There’s a long-simmering debate going on in progressive political circles about the legitimacy of faith-based political appeals, as reflected in a recent TRB column by Jonathan Chait in The New Republic.
But concerns about the religious motivations of politicians aren’t limited to the Left. For one thing, there’s the drumbeat of conservative criticism of Mike Huckabee for espousing views on domestic issues characteristic of the Christian Left (sic!).
Huckabee’s not, it seems, the only major GOP figure that has been led astray into socialism and do-gooderism by Christianity. Check out this uintentionally hilarious post from Andy McCarthy at National Review‘s The Corner blog
When a politician who wants to be president of the United States adheres to them, I don’t see why we should hesitate to ask about what those beliefs are and why he thinks they are sensible. And when a politician holds himself out to be a person of deep religious belief, again I don’t see why we should not probe. I don’t think that’s hostility to religion; I think it’s common sense.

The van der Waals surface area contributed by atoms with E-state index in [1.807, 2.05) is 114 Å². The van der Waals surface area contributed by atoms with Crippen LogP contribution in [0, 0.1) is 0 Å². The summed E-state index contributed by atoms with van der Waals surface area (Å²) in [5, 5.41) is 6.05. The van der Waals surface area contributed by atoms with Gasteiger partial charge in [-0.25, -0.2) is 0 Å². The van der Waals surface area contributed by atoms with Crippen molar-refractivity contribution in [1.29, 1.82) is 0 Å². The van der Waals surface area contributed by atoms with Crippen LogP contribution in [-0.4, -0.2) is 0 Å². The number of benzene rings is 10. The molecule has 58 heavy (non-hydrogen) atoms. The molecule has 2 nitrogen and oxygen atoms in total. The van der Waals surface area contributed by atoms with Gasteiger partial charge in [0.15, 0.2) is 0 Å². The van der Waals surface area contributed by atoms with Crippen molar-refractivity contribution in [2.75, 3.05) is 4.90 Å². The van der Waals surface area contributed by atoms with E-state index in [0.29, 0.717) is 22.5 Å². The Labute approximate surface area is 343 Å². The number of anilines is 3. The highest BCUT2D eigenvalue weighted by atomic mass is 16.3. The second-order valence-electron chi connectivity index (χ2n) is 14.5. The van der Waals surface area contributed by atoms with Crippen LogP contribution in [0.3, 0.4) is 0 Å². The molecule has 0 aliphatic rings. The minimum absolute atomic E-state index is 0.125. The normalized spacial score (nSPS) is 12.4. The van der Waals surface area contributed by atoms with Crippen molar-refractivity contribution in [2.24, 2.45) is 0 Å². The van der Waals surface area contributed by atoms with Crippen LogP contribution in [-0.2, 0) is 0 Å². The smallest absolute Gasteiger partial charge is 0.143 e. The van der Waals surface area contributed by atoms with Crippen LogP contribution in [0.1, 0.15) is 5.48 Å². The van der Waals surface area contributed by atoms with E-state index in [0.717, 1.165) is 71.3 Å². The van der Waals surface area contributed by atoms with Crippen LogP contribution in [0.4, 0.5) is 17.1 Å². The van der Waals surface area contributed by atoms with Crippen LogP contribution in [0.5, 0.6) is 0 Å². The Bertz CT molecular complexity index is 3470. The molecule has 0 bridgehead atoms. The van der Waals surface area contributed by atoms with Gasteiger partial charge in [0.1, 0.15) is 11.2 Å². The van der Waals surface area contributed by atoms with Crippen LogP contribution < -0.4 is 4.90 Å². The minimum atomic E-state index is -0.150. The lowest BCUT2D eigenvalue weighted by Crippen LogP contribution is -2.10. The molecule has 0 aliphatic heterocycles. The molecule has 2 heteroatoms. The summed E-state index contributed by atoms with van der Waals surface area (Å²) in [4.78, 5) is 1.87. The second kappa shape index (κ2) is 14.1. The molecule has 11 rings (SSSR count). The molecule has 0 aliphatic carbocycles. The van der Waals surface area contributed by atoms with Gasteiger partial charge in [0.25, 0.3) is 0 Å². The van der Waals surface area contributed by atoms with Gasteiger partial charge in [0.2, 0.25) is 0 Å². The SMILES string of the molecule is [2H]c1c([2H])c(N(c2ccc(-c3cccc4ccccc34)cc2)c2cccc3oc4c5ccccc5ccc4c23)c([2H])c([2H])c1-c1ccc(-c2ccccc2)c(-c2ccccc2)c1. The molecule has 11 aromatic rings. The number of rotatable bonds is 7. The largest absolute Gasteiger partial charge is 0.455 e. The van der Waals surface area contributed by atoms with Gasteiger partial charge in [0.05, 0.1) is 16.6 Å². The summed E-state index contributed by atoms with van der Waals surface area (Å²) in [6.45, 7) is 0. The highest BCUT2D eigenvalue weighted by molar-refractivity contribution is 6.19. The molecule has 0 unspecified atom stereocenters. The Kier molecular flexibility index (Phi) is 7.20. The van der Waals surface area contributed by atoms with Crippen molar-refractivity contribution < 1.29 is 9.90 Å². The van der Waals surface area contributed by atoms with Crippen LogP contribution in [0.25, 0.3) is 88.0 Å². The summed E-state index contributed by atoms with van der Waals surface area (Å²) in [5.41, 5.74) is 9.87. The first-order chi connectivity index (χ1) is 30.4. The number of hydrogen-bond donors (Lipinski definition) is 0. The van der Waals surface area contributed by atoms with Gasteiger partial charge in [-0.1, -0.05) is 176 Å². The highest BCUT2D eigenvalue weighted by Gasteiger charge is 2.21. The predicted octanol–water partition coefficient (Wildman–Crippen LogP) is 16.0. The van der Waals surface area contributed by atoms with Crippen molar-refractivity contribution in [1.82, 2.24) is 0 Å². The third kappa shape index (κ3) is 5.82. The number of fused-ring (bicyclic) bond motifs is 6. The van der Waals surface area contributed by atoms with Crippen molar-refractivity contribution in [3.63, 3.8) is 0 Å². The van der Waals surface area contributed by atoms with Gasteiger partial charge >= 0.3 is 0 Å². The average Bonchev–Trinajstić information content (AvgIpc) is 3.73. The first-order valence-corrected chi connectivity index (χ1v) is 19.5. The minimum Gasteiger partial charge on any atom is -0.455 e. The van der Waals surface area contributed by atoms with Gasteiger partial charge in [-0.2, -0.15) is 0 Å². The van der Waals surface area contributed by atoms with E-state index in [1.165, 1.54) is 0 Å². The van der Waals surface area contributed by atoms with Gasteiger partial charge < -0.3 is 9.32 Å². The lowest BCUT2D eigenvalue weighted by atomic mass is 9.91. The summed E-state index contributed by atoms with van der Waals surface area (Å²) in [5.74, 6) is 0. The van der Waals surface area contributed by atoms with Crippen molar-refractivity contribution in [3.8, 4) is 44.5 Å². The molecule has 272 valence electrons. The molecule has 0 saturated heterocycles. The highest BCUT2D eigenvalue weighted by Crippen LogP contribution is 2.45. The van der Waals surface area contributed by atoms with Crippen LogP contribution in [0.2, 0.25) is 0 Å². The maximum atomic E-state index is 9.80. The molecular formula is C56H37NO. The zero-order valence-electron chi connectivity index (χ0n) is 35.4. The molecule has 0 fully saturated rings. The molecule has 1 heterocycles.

President Bush, for example, is a man of deep religious faith. Faith may be able to move mountains; but it can also substitute hope and blind conviction for experience and hard inquiry. In my observation, the president believes in democracy with a religious zeal that ignores the real limitations of democracy; he sincerely believes in the oneness and dignity of all human beings to a degree that makes him insensitive to the downsides of his proposed comprehensive immigration reform; he sincerely believes in our duty to help our fellow human beings in need with an ardor that makes him insensitive to the limitations of government (and, indeed, to the negative effects of public welfare on the individual). I could be wrong about this, but I perceive a connection between his religious convictions and the things I don’t like about his policies.